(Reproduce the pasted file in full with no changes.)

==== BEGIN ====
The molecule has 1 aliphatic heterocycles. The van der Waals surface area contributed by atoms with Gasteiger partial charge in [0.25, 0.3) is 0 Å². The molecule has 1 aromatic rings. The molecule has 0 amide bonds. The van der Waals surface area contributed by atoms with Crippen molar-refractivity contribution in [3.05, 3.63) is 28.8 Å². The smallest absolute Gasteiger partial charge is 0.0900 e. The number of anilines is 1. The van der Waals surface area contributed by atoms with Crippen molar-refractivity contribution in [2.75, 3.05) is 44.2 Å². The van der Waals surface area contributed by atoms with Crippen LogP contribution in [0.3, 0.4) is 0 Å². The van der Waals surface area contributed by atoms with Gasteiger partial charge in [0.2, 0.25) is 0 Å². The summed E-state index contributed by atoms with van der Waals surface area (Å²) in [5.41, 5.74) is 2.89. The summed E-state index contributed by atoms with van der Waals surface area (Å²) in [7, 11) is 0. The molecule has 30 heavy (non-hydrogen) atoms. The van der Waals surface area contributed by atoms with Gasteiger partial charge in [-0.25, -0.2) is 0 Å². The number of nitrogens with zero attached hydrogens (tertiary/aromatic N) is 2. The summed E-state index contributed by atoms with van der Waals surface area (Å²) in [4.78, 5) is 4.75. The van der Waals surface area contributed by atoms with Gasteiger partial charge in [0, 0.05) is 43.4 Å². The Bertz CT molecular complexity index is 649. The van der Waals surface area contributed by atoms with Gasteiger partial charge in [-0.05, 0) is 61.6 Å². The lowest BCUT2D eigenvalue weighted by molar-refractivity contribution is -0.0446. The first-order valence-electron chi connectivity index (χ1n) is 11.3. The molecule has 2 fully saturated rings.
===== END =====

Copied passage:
The molecule has 1 aliphatic heterocycles. The van der Waals surface area contributed by atoms with Gasteiger partial charge in [0.25, 0.3) is 0 Å². The molecule has 1 aromatic rings. The molecule has 0 amide bonds. The van der Waals surface area contributed by atoms with Crippen molar-refractivity contribution in [3.05, 3.63) is 28.8 Å². The smallest absolute Gasteiger partial charge is 0.0900 e. The number of anilines is 1. The van der Waals surface area contributed by atoms with Crippen molar-refractivity contribution in [2.75, 3.05) is 44.2 Å². The van der Waals surface area contributed by atoms with Crippen LogP contribution in [0.3, 0.4) is 0 Å². The van der Waals surface area contributed by atoms with Gasteiger partial charge in [0.2, 0.25) is 0 Å². The summed E-state index contributed by atoms with van der Waals surface area (Å²) in [5.41, 5.74) is 2.89. The summed E-state index contributed by atoms with van der Waals surface area (Å²) in [7, 11) is 0. The molecule has 30 heavy (non-hydrogen) atoms. The van der Waals surface area contributed by atoms with Gasteiger partial charge in [-0.25, -0.2) is 0 Å². The number of nitrogens with zero attached hydrogens (tertiary/aromatic N) is 2. The summed E-state index contributed by atoms with van der Waals surface area (Å²) in [4.78, 5) is 4.75. The van der Waals surface area contributed by atoms with Gasteiger partial charge in [0, 0.05) is 43.4 Å². The Bertz CT molecular complexity index is 649. The van der Waals surface area contributed by atoms with Gasteiger partial charge in [-0.05, 0) is 61.6 Å². The lowest BCUT2D eigenvalue weighted by molar-refractivity contribution is -0.0446. The first-order valence-electron chi connectivity index (χ1n) is 11.3. The molecule has 2 fully saturated rings.